In remembering 9/11, also acknowledge those continuing to suffer in an ongoing war

September 7, 2011
By: Jason Lydon/TRT Columnist
Sept. 11, 2011, marks 10 years after the plane hijackings that were seen around the world. Many of us watched on our televisions as the World Trade Center buildings crumbled to the ground and parts of the Pentagon building were severely damaged. Thousands of people died that day in a great tragedy. Many families will never get to hold, kiss, teach or learn from the loved ones they lost that day.

The loss, tragically, did not stop on that devastating day. Through the month of September we will be bombarded with stories and claims that we were attacked that day because some faceless people “hate our freedom.” We will hear the heroic story of Mark Bingham, the openly gay man who was one of those who helped to crash flight 93 before it could hit its intended target. We will not, however, hear much about the Muslim families who were torn apart after that day. We will forget to tell the stories of how young Muslim men, and non-Muslims whose families were from the Arab world, were forced to register with the government and then often deported.

According to the U.S. Attorney General’s office, over 15,000 people were “detained and arrested” shortly after 9/11. The Immigration and Naturalization Services (now renamed Immigration and Customs Enforcement) along with the FBI, began surveillance and and targeted attacks on Arab and Muslim communities, a practice that continues right here in Massachusetts with the prosecution of Dr. Tarek Mehanna.

The mainstream press will neglect to tell the stories of how Japanese-American organizations joined together with Muslim Americans remembering the realities of the internment of Japanese Americans in 1942 during WWII. When violence comes to the shores of the United States we have a pattern of targeting anyone who looks like those who caused us harm. As LGBTQ people we know what this is like. We know that our society creates judgements and tries to force all of us into their particular boxes of what it means to be gay, lesbian, bisexual and/or transgender.

The death and destruction that occurred on 9/11 continued when President George W. Bush sent bombs and troops to Afghanistan. There were many people who filled the streets of New York with tears on their faces as they called out, “our grief is not a cry for war.” The violence did not stop with the attacks on Afghanistan, it was then justified to start an internationally decried war with Iraq. The world’s largest protests occurred on Feb. 15, 2003, and troops still were marched off to war and a “shock and awe” attack rained down on the people of Iraq. Thousands of people tragically and maliciously died on 9/11, yet over a million have died since as a result of U.S. attacks in the Middle East. As we grieve the loss of life that occurred 10 years ago we must do so with attention to the continuing suffering.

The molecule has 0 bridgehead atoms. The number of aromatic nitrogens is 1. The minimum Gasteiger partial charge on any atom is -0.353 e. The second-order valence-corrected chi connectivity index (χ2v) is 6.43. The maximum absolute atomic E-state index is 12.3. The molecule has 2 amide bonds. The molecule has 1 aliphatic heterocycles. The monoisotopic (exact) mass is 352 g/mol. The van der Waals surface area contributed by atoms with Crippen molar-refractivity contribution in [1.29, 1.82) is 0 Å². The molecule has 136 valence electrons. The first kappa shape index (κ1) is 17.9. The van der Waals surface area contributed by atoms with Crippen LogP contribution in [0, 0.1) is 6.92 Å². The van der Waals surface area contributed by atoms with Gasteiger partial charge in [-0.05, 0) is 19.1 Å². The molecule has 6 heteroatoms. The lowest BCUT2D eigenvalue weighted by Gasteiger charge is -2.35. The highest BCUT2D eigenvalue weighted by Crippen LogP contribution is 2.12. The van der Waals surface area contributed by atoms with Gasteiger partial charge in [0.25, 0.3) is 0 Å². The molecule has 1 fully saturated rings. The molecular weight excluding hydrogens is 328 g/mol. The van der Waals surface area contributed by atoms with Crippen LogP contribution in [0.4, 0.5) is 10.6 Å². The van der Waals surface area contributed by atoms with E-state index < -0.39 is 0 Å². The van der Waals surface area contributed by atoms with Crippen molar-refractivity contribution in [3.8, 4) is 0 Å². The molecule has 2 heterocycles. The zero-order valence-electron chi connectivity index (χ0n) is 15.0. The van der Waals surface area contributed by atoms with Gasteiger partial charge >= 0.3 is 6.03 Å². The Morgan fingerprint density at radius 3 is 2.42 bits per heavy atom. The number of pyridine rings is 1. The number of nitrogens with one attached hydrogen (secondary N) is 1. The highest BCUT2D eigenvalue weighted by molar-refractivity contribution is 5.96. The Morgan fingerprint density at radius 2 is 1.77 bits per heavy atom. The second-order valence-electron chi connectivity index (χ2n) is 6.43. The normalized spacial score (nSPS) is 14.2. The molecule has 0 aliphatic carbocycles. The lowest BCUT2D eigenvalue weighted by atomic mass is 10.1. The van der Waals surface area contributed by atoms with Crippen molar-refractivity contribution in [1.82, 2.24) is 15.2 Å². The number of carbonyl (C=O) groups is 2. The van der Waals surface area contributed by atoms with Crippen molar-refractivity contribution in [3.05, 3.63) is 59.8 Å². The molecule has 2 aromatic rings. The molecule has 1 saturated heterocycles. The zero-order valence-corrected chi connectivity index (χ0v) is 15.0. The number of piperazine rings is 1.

The LGBTQ press has an opportunity to join in the conversation here. Bumper-sticker slogans are already being thrown around in preparation for anniversary commemorations. “Freedom isn’t free.” “United We Stand.” “God Bless America.” “These Colors Don’t Run.” What do these statements say to our LGBTQ family around the world? What do these statements say to the Iraqi queer young people who are drinking water poisoned with depleted uranium? What do these statements say to LGBTQ people here in the United States who can’t get access to their HIV medication or who are not getting access to HIV prevention education as funding gets cut? We need to recognize the tragedy of 9/11 within the context of U.S. imperialism. If we simply say that “they” hate our freedom, we will not find the justice we need for the world to heal. I hope that our LGBTQ family can honor the lives that were lost on that Tuesday 10 years ago without allowing the suffering that has gone on since then to be forgotten.

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